Inside the Criminal Mind

Understanding the dark side of human conduct

Another 'Addiction'?

One more to add to a never-ending list

Five years ago, in the July 7, 2007 Washington Post, David Walsh wrote, "Video game addiction is a real problem." This has been asserted many times by people who are ready to call almost any excessive behavior an "addiction."  I have read articles about "coffee addiction" and "approval addiction," the latter referring to people supposedly addicted to trying to please others. Then there are "chocoholics" or people "addicted" to chocolate and "jogaholics" or people addicted to running, and the list goes on and on.

Yes, it is true that some people engage in activities to a point that they ignore responsibilities and cause themselves and others to suffer. Is a lack of self-control to be considered a disease? Video game "addiction" is linked by some "experts" to aggression and attention disorders. (It's hard to imagine that a person who sits in front of video games for hours in rapt concentration has an "attention disorder"). During the many years that I have evaluated and treated children with conduct disorders and adults with personality disorders, I have found that these individuals gravitate to whatever they find exciting. Television, films, and video games did not turn them into violent people. Rather people who already have a fascination with violence are drawn to more violence. Millions of children play violent video games, but these are just games. They do not enact the scenarios of the games in real life. For every youngster who endeavors to play out a video game scenario in real life how many millions more played the very same game and considered it entertainment and nothing more!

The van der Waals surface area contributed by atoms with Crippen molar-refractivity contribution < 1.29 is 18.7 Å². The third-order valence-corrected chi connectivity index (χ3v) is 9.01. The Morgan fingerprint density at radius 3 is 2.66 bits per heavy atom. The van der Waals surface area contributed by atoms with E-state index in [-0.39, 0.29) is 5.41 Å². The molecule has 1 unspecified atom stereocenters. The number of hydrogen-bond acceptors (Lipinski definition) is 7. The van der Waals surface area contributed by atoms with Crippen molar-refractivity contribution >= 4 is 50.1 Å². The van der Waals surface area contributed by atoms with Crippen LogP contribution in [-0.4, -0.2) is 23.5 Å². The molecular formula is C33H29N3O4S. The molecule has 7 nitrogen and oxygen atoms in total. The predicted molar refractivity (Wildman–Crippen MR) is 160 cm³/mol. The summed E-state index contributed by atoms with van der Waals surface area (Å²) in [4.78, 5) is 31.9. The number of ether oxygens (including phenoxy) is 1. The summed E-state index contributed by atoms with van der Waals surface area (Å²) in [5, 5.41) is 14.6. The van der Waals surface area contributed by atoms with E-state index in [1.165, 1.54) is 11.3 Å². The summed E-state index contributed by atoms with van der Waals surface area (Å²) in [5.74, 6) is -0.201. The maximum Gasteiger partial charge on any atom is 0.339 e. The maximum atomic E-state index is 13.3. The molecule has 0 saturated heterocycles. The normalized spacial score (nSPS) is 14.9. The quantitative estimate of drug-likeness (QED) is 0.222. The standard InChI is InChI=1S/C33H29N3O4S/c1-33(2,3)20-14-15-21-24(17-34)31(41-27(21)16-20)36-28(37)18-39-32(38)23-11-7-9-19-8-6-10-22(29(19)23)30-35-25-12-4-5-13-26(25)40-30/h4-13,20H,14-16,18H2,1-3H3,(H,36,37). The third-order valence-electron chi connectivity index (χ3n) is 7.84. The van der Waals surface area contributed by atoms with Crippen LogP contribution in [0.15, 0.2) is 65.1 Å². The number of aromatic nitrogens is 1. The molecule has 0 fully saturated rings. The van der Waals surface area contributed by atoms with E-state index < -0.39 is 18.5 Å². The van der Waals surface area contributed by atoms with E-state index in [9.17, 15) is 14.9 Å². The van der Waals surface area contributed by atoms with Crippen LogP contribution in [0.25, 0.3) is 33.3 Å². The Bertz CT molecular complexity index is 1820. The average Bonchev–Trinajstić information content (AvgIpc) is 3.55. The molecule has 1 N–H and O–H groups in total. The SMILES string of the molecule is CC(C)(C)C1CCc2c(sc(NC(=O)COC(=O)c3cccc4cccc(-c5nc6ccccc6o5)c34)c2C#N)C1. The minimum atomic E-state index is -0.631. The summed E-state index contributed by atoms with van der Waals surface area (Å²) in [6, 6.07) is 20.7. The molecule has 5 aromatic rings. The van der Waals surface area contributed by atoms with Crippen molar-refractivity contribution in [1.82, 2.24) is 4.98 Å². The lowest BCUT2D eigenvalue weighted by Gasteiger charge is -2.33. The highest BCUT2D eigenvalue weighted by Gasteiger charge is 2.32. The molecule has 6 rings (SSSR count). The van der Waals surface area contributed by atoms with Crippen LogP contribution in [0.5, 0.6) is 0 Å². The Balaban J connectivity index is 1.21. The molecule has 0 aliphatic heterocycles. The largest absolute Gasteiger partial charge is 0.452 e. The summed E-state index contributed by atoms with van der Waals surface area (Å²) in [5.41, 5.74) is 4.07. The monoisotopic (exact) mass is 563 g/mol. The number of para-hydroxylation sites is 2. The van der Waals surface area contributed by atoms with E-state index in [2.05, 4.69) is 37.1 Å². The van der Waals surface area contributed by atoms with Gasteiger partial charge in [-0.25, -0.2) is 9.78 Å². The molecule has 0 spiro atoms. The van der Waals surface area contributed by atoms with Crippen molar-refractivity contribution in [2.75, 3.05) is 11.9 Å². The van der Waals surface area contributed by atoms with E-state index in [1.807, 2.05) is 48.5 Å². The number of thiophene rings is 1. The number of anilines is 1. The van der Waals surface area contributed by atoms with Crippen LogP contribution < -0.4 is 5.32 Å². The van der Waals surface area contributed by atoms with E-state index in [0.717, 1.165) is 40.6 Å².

So I have two points. Let's stop turning excess into an addiction and disease. And let's not invert the chicken and the egg. Rather than violent video games "causing" children or adults to become violent, consider that people who already are drawn to violence seek out more violence.

Stanton Samenow, Ph.D.,is a clinical psychologist practicing in Alexandria, Virginia and author of Inside the Criminal Mind.

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